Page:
Hypoglycaemia following a mixed meal in eating disorder patients
- 1Department of Obstetrics and Gynaecology, University of Sydney, Royal North Shore Hospital, St Leonards, New South Wales, Australia
- 2Department of Psychiatry, Royal Prince Alfred Hospital, Camperdown, New South Wales, Australia
- 3Anton Breinl Centre for Public Health and Tropical Medicine, James Cook University, Queensland, Australia
- 4Department of Endocrinology, Royal Prince Alfred Hospital, Camperdown and Sydney Medical School, University of Sydney, New South Wales, Australia
- Correspondence to Susan Hart, Department of Psychiatry, Royal Prince Alfred Hospital, Missenden Road, Camperdown, NSW 2050, Australia;
- Received 2 August 2010
- Accepted 23 January 2011
- Published Online First 9 March 2011
Objective To describe the incidence of hypoglycaemia, and variables associated with hypoglycaemia, in eating disorder patients following a mixed meal stimulus.
Methods Postprandial blood glucose values of patients admitted to a specialist eating disorder hospital for treatment of an eating disorder between 2000 and 2006 were reviewed and compared to body mass index (BMI), electrolytes, and weight losing behaviours. Analysis of variance (ANOVA) and stepwise logistic regression were undertaken.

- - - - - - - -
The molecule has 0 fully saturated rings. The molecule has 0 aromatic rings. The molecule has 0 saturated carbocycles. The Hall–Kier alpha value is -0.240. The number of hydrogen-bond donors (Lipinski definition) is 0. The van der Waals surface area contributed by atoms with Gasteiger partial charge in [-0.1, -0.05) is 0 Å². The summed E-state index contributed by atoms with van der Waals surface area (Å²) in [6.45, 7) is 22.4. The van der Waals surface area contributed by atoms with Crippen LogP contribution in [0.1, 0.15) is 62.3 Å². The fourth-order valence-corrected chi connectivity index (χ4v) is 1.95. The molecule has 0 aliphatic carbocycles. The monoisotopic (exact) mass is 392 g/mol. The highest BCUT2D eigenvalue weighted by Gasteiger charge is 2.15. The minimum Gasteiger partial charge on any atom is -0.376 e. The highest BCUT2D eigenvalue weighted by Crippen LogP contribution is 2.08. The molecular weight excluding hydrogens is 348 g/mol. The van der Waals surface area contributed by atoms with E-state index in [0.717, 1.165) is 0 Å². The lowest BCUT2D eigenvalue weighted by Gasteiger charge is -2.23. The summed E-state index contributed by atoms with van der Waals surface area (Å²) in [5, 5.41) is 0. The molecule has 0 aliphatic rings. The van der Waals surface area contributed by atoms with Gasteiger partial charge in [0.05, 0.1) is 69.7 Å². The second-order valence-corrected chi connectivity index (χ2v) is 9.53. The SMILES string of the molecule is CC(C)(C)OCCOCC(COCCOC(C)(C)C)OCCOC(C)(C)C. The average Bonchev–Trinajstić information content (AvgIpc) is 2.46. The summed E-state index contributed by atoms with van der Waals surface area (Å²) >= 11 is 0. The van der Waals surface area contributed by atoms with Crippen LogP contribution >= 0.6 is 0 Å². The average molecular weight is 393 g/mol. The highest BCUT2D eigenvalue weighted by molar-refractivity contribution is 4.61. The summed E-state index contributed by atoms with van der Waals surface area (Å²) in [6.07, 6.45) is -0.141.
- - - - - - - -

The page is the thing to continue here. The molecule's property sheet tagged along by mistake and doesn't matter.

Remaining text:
Results 22% of patients had postprandial glucose values ≤3.5 mmol/l (63 mg/dl). Only low BMI significantly predicted postprandial hypoglycaemia.
Conclusion Clinicians should be aware that postprandial hypoglycaemia is a common finding in eating disorders patients receiving inpatient treatment. As hypoglycaemia is predicted by low BMI, weight restoration is a priority for treatment in patients experiencing hypoglycaemia. Future research should investigate the nutrient composition of refeeding regimens and whether altering the macronutrient composition attenuates the presence of hypoglycaemia. Investigation is warranted in a community sample of eating disorder patients to see if this finding is replicated in non-hospitalised patients.
- anorexia nervosa
- general diabetes
- mental health
- nutrition & dietetics
- eating disorders
Competing interests None.
Ethics approval This study was conducted with the approval of the ethics committee of The Northside Clinic, The University of Sydney.
Provenance and peer review Not commissioned; externally peer reviewed.